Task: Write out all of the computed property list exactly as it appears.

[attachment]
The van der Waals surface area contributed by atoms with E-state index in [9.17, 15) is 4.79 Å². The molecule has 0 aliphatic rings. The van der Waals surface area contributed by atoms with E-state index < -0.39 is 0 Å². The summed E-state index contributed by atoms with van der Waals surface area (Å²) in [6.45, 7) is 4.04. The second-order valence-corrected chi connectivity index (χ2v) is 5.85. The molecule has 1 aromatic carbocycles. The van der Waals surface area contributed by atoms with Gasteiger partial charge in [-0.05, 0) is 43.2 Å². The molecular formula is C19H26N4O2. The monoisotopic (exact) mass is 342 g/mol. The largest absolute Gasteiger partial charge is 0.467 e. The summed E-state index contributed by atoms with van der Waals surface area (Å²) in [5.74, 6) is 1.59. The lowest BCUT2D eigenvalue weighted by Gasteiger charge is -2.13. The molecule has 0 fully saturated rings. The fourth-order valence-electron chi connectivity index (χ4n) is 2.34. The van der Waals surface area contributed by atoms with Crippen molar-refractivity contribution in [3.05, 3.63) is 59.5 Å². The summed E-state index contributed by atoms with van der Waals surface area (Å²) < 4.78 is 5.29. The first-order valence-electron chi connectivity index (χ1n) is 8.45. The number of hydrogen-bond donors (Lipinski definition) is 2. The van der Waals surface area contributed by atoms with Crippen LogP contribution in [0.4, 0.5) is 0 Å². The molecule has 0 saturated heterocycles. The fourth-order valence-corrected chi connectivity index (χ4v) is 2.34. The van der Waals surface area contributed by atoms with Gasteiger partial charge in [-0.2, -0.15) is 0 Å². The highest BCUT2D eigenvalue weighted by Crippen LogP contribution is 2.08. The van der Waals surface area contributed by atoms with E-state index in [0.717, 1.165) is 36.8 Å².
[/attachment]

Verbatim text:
The van der Waals surface area contributed by atoms with E-state index in [9.17, 15) is 4.79 Å². The molecule has 0 aliphatic rings. The van der Waals surface area contributed by atoms with E-state index < -0.39 is 0 Å². The summed E-state index contributed by atoms with van der Waals surface area (Å²) in [6.45, 7) is 4.04. The second-order valence-corrected chi connectivity index (χ2v) is 5.85. The molecule has 1 aromatic carbocycles. The van der Waals surface area contributed by atoms with Gasteiger partial charge in [-0.05, 0) is 43.2 Å². The molecular formula is C19H26N4O2. The monoisotopic (exact) mass is 342 g/mol. The largest absolute Gasteiger partial charge is 0.467 e. The summed E-state index contributed by atoms with van der Waals surface area (Å²) in [5.74, 6) is 1.59. The lowest BCUT2D eigenvalue weighted by Gasteiger charge is -2.13. The molecule has 0 fully saturated rings. The fourth-order valence-electron chi connectivity index (χ4n) is 2.34. The van der Waals surface area contributed by atoms with Crippen molar-refractivity contribution in [3.05, 3.63) is 59.5 Å². The summed E-state index contributed by atoms with van der Waals surface area (Å²) < 4.78 is 5.29. The first-order valence-electron chi connectivity index (χ1n) is 8.45. The number of hydrogen-bond donors (Lipinski definition) is 2. The van der Waals surface area contributed by atoms with Crippen LogP contribution in [0.4, 0.5) is 0 Å². The molecule has 0 saturated heterocycles. The fourth-order valence-corrected chi connectivity index (χ4v) is 2.34. The van der Waals surface area contributed by atoms with Gasteiger partial charge in [-0.2, -0.15) is 0 Å². The highest BCUT2D eigenvalue weighted by Crippen LogP contribution is 2.08. The van der Waals surface area contributed by atoms with E-state index in [0.717, 1.165) is 36.8 Å².